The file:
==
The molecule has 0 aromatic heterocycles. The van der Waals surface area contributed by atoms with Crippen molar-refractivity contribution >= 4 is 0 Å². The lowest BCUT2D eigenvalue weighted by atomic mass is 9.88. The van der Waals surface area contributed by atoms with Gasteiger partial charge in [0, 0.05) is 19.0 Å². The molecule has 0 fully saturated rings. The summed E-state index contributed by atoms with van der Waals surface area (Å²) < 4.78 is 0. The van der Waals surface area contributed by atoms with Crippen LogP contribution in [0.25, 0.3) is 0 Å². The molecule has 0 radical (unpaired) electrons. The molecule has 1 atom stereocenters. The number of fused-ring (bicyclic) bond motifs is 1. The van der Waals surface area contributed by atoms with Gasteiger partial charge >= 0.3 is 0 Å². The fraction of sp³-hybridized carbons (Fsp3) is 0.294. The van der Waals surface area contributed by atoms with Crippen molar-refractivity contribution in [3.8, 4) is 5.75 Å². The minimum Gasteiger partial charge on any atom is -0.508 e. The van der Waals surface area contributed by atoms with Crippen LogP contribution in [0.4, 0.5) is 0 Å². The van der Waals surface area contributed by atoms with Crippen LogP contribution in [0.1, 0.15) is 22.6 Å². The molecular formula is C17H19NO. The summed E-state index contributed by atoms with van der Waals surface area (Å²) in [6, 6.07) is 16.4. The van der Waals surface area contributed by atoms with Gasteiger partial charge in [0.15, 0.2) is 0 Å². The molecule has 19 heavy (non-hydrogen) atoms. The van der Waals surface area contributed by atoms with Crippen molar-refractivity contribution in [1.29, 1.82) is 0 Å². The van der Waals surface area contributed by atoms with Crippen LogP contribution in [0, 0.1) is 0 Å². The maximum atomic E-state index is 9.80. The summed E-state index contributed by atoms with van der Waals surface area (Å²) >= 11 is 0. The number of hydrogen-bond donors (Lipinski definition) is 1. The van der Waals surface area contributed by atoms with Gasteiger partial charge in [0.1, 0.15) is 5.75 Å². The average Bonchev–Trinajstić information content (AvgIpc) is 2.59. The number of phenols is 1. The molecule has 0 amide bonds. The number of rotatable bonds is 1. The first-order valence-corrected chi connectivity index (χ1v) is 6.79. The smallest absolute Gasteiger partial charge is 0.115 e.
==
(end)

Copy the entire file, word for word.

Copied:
The molecule has 0 aromatic heterocycles. The van der Waals surface area contributed by atoms with Crippen molar-refractivity contribution >= 4 is 0 Å². The lowest BCUT2D eigenvalue weighted by atomic mass is 9.88. The van der Waals surface area contributed by atoms with Gasteiger partial charge in [0, 0.05) is 19.0 Å². The molecule has 0 fully saturated rings. The summed E-state index contributed by atoms with van der Waals surface area (Å²) < 4.78 is 0. The van der Waals surface area contributed by atoms with Crippen LogP contribution in [0.25, 0.3) is 0 Å². The molecule has 0 radical (unpaired) electrons. The molecule has 1 atom stereocenters. The number of fused-ring (bicyclic) bond motifs is 1. The van der Waals surface area contributed by atoms with Gasteiger partial charge >= 0.3 is 0 Å². The fraction of sp³-hybridized carbons (Fsp3) is 0.294. The van der Waals surface area contributed by atoms with Crippen molar-refractivity contribution in [3.8, 4) is 5.75 Å². The minimum Gasteiger partial charge on any atom is -0.508 e. The van der Waals surface area contributed by atoms with Crippen LogP contribution in [0.4, 0.5) is 0 Å². The van der Waals surface area contributed by atoms with Crippen LogP contribution in [0.1, 0.15) is 22.6 Å². The molecular formula is C17H19NO. The summed E-state index contributed by atoms with van der Waals surface area (Å²) in [6, 6.07) is 16.4. The van der Waals surface area contributed by atoms with Gasteiger partial charge in [0.15, 0.2) is 0 Å². The molecule has 19 heavy (non-hydrogen) atoms. The van der Waals surface area contributed by atoms with Crippen molar-refractivity contribution in [1.29, 1.82) is 0 Å². The van der Waals surface area contributed by atoms with Crippen LogP contribution in [0, 0.1) is 0 Å². The maximum atomic E-state index is 9.80. The summed E-state index contributed by atoms with van der Waals surface area (Å²) >= 11 is 0. The number of hydrogen-bond donors (Lipinski definition) is 1. The van der Waals surface area contributed by atoms with Gasteiger partial charge in [0.1, 0.15) is 5.75 Å². The average Bonchev–Trinajstić information content (AvgIpc) is 2.59. The number of phenols is 1. The molecule has 0 amide bonds. The number of rotatable bonds is 1. The first-order valence-corrected chi connectivity index (χ1v) is 6.79. The smallest absolute Gasteiger partial charge is 0.115 e.